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Incentive for WA Travel operators

WA’S growing popularity as a destination for incentive travel is expected to take off in the next two or three years.

Incentive travel is part of the bonus structure of many companies.

Instead of giving their workers financial bonuses, companies give their workers all expenses paid holidays as a reward for reaching targets.

WA is largely an inbound incent-ive tourism destination, especially from Asia.

Most Australian companies cannot afford to give their workers incentive travel bonuses because of the tax liabilities – particularly from Fringe Benefits Tax – they would incur.

Usually, Australian companies can only offer incentive travel to their staff if there is some sort of educational component attached to the trip, such as a conference.

In 1999-2000, the Perth Convention Bureau won $29.04 million worth of incentive tourism business for WA. That was a 28.7 per cent increase on the previous year.

The PCB is on track to exceed the 1999-2000 result this financial year.

Like conference delegates, incent-ive travellers are considered ‘super tourists’.

They are usually high-wealth individuals who have more money to spend while on holiday because most of their expenses, such as airfares and accommodation, have been paid for.

Typically, incentive travellers come into WA in parties of between 60 and 100, but groups of up to 300 people are not unheard of.

However, the recent trend from Asia is for smaller groups of 20 to 30 people, largely due to the economic slowdown in the region.

Despite the financial setbacks, incentive travel is growing from Asia, especially out of Thailand and Malaysia.

A lot of the region’s pyramid companies, such as Tupperware and Amway, are using incentive travel as part of their motivation packages. South Africa is also showing promise.

Australia is a much sought after destination, especially from the UK, Europe and the US, and the declining value of the local currency is only strengthening the appeal.

Those countries have been active members of the incentive travel market for many years and are suffering from the “been there done that” syndrome.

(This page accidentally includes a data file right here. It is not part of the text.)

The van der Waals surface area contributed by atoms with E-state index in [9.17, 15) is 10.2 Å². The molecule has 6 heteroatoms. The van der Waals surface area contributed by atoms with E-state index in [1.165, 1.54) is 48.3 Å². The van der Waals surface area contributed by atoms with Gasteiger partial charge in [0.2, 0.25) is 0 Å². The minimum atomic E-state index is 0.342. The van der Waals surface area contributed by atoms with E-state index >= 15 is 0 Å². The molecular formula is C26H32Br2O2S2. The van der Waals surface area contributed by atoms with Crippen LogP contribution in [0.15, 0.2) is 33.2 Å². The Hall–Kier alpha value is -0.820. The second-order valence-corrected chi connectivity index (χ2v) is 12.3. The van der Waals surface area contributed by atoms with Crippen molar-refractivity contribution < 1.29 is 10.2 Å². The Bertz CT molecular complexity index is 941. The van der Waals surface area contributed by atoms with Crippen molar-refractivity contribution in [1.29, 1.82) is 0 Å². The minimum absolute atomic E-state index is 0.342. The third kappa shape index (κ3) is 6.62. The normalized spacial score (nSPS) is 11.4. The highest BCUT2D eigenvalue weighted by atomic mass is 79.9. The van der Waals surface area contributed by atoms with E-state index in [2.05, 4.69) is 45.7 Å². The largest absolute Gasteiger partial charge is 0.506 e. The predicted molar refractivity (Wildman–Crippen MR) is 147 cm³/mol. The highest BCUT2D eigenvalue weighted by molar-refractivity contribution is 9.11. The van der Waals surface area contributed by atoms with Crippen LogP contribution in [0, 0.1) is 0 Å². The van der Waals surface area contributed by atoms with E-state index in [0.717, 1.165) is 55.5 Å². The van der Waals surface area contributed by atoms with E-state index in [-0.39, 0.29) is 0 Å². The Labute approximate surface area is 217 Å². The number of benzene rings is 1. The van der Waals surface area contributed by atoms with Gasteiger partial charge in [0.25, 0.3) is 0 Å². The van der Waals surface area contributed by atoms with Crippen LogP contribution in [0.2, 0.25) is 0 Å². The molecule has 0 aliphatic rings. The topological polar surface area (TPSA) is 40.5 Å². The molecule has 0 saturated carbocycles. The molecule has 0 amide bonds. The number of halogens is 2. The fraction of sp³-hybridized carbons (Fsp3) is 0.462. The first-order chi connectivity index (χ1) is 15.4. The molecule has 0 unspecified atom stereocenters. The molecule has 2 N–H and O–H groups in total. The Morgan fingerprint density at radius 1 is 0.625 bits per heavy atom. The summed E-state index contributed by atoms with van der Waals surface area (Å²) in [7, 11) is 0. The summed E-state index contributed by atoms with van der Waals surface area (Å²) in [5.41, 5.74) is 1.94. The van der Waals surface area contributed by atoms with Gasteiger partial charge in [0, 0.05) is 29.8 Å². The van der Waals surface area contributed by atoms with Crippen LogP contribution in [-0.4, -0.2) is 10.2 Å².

And WA sits high on that appeal because it is a relatively new location. Incentive travel has been strong in the eastern states, leaving the West as the final frontier.

The inbound incentive travel market is strong in Bali – particularly from the UK and Europe. Given that WA is only a three-hour flight from Bali, industry sources believe it will be two or three years at most before that business starts filtering through.

WA is being sold as an experiential destination to incentive travellers, with promotions including activities such as sailing on the Swan River or taking flights down to Margaret River for winemakers’ dinners.

By definition, incentive travel is meant to be an upmarket experience that cannot be bought off the shelf.

Destination Management Serv-ices’ Brian Robeson said the future for incentive travel into WA was looking very positive.

“WA is somewhere new for the incentive travellers and, while it doesn’t have the icons of the east coast, it certainly has the exper-iences,” he said.

“The incentive market in WA hasn’t matured as it has in other countries.”

Mr Robeson’s company focuses on South Africa, the UK and Europe.

He believes the market from those countries is growing and will only get stronger.

Debretts Travel proprietor Denise Monk, whose company also focuses on South Africa and Europe, said tax rules were changing there so a lot of the incentive travel out of those countries was usually run alongside conventions.

Despite that tax change, she feels the incentive market is strong. Europe is proving to be a strong market.

“Incentive travel is a proven way of boosting staff loyalty, produc-tivity and attitude,” Ms Monk said. “Cash incentives don’t work because the tax man takes a large part of it and the bonus can be quickly taken for granted.

“If a person becomes used to receiving a bonus every quarter it just becomes part of their salary. If the person doesn’t meet target for a period and loses the bonus, you suddenly have an unhappy staff member on your hands.”

Besides organising incentive travel for companies, Debretts also sells incentive bonds – articles similar to bearer bonds that can be redeemed for product.

However, the product cannot be food or wine – things that are easily consumed and forgotten about.

Ms Monk said incentives worked best when there was some memory attached to it.

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